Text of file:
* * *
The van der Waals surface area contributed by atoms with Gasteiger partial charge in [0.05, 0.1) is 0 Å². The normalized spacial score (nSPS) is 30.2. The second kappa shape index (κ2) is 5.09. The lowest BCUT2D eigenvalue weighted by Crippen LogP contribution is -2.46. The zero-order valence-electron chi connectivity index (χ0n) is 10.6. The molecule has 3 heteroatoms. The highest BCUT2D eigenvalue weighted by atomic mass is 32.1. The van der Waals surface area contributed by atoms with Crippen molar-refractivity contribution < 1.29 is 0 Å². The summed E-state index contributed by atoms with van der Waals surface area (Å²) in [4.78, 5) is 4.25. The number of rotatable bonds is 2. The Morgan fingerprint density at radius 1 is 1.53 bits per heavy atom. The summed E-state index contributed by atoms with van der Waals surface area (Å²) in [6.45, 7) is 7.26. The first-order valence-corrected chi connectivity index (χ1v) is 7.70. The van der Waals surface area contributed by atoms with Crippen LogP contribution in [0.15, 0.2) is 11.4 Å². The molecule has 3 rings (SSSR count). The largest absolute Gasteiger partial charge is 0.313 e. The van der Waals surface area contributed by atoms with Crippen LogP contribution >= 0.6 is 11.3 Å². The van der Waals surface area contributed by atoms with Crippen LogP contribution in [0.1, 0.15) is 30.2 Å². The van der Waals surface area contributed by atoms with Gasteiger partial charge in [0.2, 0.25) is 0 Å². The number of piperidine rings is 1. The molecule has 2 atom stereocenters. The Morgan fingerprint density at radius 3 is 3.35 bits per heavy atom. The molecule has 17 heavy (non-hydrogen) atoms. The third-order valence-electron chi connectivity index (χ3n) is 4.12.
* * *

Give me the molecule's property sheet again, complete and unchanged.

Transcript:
The van der Waals surface area contributed by atoms with Gasteiger partial charge in [0.05, 0.1) is 0 Å². The normalized spacial score (nSPS) is 30.2. The second kappa shape index (κ2) is 5.09. The lowest BCUT2D eigenvalue weighted by Crippen LogP contribution is -2.46. The zero-order valence-electron chi connectivity index (χ0n) is 10.6. The molecule has 3 heteroatoms. The highest BCUT2D eigenvalue weighted by atomic mass is 32.1. The van der Waals surface area contributed by atoms with Crippen molar-refractivity contribution < 1.29 is 0 Å². The summed E-state index contributed by atoms with van der Waals surface area (Å²) in [4.78, 5) is 4.25. The number of rotatable bonds is 2. The Morgan fingerprint density at radius 1 is 1.53 bits per heavy atom. The summed E-state index contributed by atoms with van der Waals surface area (Å²) in [6.45, 7) is 7.26. The first-order valence-corrected chi connectivity index (χ1v) is 7.70. The van der Waals surface area contributed by atoms with Crippen LogP contribution in [0.15, 0.2) is 11.4 Å². The molecule has 3 rings (SSSR count). The largest absolute Gasteiger partial charge is 0.313 e. The van der Waals surface area contributed by atoms with Crippen LogP contribution >= 0.6 is 11.3 Å². The van der Waals surface area contributed by atoms with Crippen LogP contribution in [0.1, 0.15) is 30.2 Å². The van der Waals surface area contributed by atoms with Gasteiger partial charge in [0.2, 0.25) is 0 Å². The number of piperidine rings is 1. The molecule has 2 atom stereocenters. The Morgan fingerprint density at radius 3 is 3.35 bits per heavy atom. The molecule has 17 heavy (non-hydrogen) atoms. The third-order valence-electron chi connectivity index (χ3n) is 4.12.